As California continues to drown in red ink, it's worth noting how the state got into such fiscal dire straits in the first place, as a lesson about how not to run a government.
In a move that smacked of blatant political favoritism, one-term Gov. Gray Davis, who nine years ago became the first U.S. governor in 82 years to be recalled, implemented policies that continue to screw over the state's 20 million taxpayers who got stuck paying the tab.
"Davis escalated salaries and benefits for 164,000 state workers, including a 34 percent raise for prison guards, the first of a series of steps in which he and successors saddled California with a legacy of dysfunction," Bloomberg News reported recently in a piece detailing the state's ongoing budgetary woes. "Today, the state's highest-paid employees make far more than comparable workers elsewhere in almost all job and wage categories, from public safety to health care, base pay to overtime."
'It was completely avoidable'
What's worse, in the years since, Gray's successor, Arnold Schwarzenegger, was unable to convince enough state lawmakers to help fix the out-of-whack salary structure, despite successive budget deficits totaling tens of billions annually. Seems like lawmakers beholden to public employee unions instead of taxpayers don't mind police officers making $484,000 and a psychiatrist $822,000 a year, respectively.
According to payroll data compiled by Bloomberg on 1.4 million employees in the 12 most populous states, California is a stand-out. The state "has set a pattern of lax management, inefficient operations and out-of-control costs," the financial newswire reported.
All across the country, such poor public policy and leadership in the past is forcing states to cut school funding, public safety operations and benefits for their poorest residents "as they struggle with fallout left by politicians who made pay-and-pension promises that taxpayers couldn't afford," Bloomberg said.
"It was completely avoidable," said David Crane, a public-policy lecturer at Stanford University.
"All it took was for political leaders to think more about the general population and the future, rather than their political futures," said Crane, a Democrat who worked as an economic adviser to former Governor Schwarzenegger, a Republican. "Citizens should be mad as hell, and they shouldn't take it anymore."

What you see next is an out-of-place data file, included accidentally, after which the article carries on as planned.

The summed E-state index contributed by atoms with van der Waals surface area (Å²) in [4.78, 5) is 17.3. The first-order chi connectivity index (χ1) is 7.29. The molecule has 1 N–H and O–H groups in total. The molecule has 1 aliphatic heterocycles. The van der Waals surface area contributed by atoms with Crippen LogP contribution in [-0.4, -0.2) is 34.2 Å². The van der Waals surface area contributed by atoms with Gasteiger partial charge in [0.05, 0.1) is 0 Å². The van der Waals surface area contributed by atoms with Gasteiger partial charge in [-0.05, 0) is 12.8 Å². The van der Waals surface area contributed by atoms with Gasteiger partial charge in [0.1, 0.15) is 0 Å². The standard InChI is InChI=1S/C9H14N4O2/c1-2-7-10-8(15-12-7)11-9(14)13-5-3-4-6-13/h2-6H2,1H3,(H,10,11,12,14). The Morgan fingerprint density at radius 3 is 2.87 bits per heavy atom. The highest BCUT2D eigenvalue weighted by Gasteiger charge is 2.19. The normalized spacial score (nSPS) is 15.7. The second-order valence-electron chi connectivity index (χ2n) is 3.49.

The pattern of state governments handing out largess to political allies has been repeated from coast to coast and is largely responsible for contributing to combined state budget shortfalls of $500 billion in just the past four years alone.
So much red ink has caused some governors, like Republican Scott Walker of Wisconsin, to remove collective bargaining (union) rights from most government employees, as well as taking other steps to cap or cut payroll spending.
In the Golden State, Gov. Jerry Brown - a stalwart of California politics for most of his professional life who served as the state's chief executive previously, from 1975-1983 - has been unable to curb overtime expenses that lead the 12 biggest states. He also has not been able to limit payments for accumulated vacation time that saw one state worker collect $609,000 at retirement last year.
He has; however, continued requiring workers to take an unpaid day off each month, which Bloomberg says could burden the state with new costs at some point in the future.
Here's one of his "solutions" to solving California's $160 billion budget debt: He waived a cap on accrued leave for prison guards while giving them additional paid days off, compliments of the state's taxpayers.
Brown did that despite the fact that California's existing liability for unused leave of its state workers has more than doubled in the past eight years and currently stands at $3.9 billion.
"It's outrageous what public employees in California receive in compensation and benefits," Lanny Ebenstein, who heads the California Center for Public Policy, a Santa Barbara-based research institution critical of public payrolls, told Bloomberg. "Until public employee compensation and benefits are brought in line, there will be no answer to the fiscal shortfalls that California governments at every level face."
More taxes, more spending?
Here are some additional shocking statistics and figures:
-- As stated, one state psychiatrist in California was paid $822,000, while a state Highway Patrol officer collected $484,000 in pay and pension benefits; 17 other employees got checks for more than $200,000 for unused vacation and leave.
-- State psychiatrists were among the highest paid employees in other states, too, including Pennsylvania, Ohio, Michigan and New Jersey, with total compensation $270,000 to $327,000 for the highest-paid.
-- Some state police officers in Pennsylvania got checks as big as $190,000 for unused personal leave and vacation time, even as they were able to retire young enough to begin second careers.
-- Virginia paid some active state officers up to $109,000 in overtime alone.
Again, though, California stands out.
"California spends most of its money on salaries, retirement payments, health care benefits for government workers, and other compensation," said Schwarzenegger. "State revenues are up more than 50 percent over the past 10 years, but still we've had to cut spending on services because so much of that revenue increase went to increases in compensation and benefits."
One thing Brown has succeeded in accomplishing: He convinced voters to back a huge tax increase last month, all the while promising that the extra money will only be used to help balance the state's budget.
Where have we heard that before?